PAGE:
By Hashim Hassan
The Nuba Mountains, a disputed region in central Sudan, were given a special status under the comprehensive peace agreement signed in Kenya in 2005 between Northern Sudan and Southern Sudan.
According to the agreement, the Nuba Mountains have been ruled through a joint force of the Sudanese People’s Liberation Army, representing the South, and the National Congress Party, representing the North.
Since the peace agreement was signed, the United Nations International Mission in Sudan has managed to maintain peace between the two sides, but with the prospect of Southern Sudan becoming its own country on July 9, the situation has changed.
The NCP government, ruled by Omar Al Bashir, promised to recognize the independence of the South. However, as the secession date approaches, things have gotten out of control and tensions are running high, particularly after the government of Northern Sudan took control of the Abyei area, another disputed border region, in clear violation of the peace accord.
The international community has asked that the government of Sudan withdraw its forces from Abyei, but so far it has refused to do so.
Following this same tactic, the government is now attacking the populated areas of the Nuba Mountains from the air in an attempt to disarm the SPLA forces in the region. President Al Bashir said he intends to cleanse the region of Nuba SPLA supporters, mountain by mountain, home by home.
According to an account from one of my relatives in the area, government security personnel have been going door to door, arresting and killing opponents. In the past few weeks, the conflict has led to an exodus of Nuba people fleeing their homes, and some already have taken refuge in mountain caves.
Most are internally displaced, but nowhere in the North is safe, because Nubians are targeted as potential SPLA supporters. As of now, the North and the South are at a critical juncture, with a possibility of a full-scale war breaking out.
In fact, if the international community does not act quickly to protect civilians attacked and displaced, the Nuba Mountains could quickly become the next Darfur. In recent days, reports indicate that government forces have indiscriminately targeted women and children and paid militias.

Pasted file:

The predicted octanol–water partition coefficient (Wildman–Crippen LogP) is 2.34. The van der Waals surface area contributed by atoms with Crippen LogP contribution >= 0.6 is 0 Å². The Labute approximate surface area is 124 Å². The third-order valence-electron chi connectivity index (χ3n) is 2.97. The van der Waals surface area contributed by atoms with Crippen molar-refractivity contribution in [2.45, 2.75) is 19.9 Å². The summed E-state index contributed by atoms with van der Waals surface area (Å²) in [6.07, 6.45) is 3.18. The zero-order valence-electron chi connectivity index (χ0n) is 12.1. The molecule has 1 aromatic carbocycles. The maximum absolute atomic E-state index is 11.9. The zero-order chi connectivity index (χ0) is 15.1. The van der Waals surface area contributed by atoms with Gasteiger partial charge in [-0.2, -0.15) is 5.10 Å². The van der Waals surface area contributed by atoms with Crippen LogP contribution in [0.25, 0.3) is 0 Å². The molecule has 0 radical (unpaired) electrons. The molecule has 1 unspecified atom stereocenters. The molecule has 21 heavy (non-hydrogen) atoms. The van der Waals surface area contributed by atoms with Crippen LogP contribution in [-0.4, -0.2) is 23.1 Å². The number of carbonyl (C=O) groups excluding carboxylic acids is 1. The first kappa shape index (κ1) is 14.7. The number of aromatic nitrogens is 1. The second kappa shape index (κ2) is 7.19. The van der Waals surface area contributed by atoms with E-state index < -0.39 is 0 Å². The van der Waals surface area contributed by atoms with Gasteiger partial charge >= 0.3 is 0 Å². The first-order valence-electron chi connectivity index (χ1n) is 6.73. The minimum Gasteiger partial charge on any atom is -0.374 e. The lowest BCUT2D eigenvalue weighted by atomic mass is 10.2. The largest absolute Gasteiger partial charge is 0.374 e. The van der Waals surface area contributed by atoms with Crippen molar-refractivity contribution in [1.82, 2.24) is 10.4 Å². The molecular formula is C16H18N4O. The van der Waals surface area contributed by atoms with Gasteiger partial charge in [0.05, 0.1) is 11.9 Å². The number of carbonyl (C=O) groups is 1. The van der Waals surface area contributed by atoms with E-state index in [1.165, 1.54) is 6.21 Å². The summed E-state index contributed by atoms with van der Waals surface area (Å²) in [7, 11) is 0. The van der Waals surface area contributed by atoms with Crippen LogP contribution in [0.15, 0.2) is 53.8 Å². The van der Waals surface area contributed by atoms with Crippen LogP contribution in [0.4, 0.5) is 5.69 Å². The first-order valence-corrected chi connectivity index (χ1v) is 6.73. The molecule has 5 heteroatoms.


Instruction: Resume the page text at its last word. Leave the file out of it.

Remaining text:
This is not the first time that the Nuba people have found themselves caught between Northern and Southern forces. The first genocide in the Nuba Mountains took place between 1980 and 1990, leading to mass displacement and death, although it was not well recognized by the international community.
Immediate action must be taken to head off a major humanitarian disaster. First, I urge the United Nations Security Council to provide forces in the region with a clear mandate to protect civilians. Second, the Security Council should use Article 7 of the U.N. charter to protect civilians in the region. Moreover, the United States government should intervene through brokering a cease-fire agreement and bringing an end to hostilities between the fighting parties.
Additionally, international organizations and other nongovernmental organizations should provide humanitarian assistance to families most affected by the conflict, particularly women and children. I urge my fellow American citizens to take to the streets in protest of these gross human rights violations and urge President Obama to keep his promise of to protect civilians in Sudan.
Finally, friends of the Nuba people the world over must provide immediate humanitarian assistance.
The United Nations must take a strong stand to protect lives and prevent another genocide in this region, which is vital in the North-South comprehensive peace accord. A decisive move by the international community, particularly by the African Union, the United Nations, U.S. government and European Union can mitigate this conflict before it escalates. If nothing is done, the outcome will be catastrophic and will be yet another stain on the world’s conscience.
— Hashim Hassan is from the Nuba Mountains and is a human rights advocate and policy expert on sub-Saharan and North Africa. A former Davis resident, he has spoken at UC Davis, the Unitarian Universalist Church of Davis, Congregation Bet Haverim and other venues on the plight of Sudan and Darfur. He currently lives in Washington, D.C.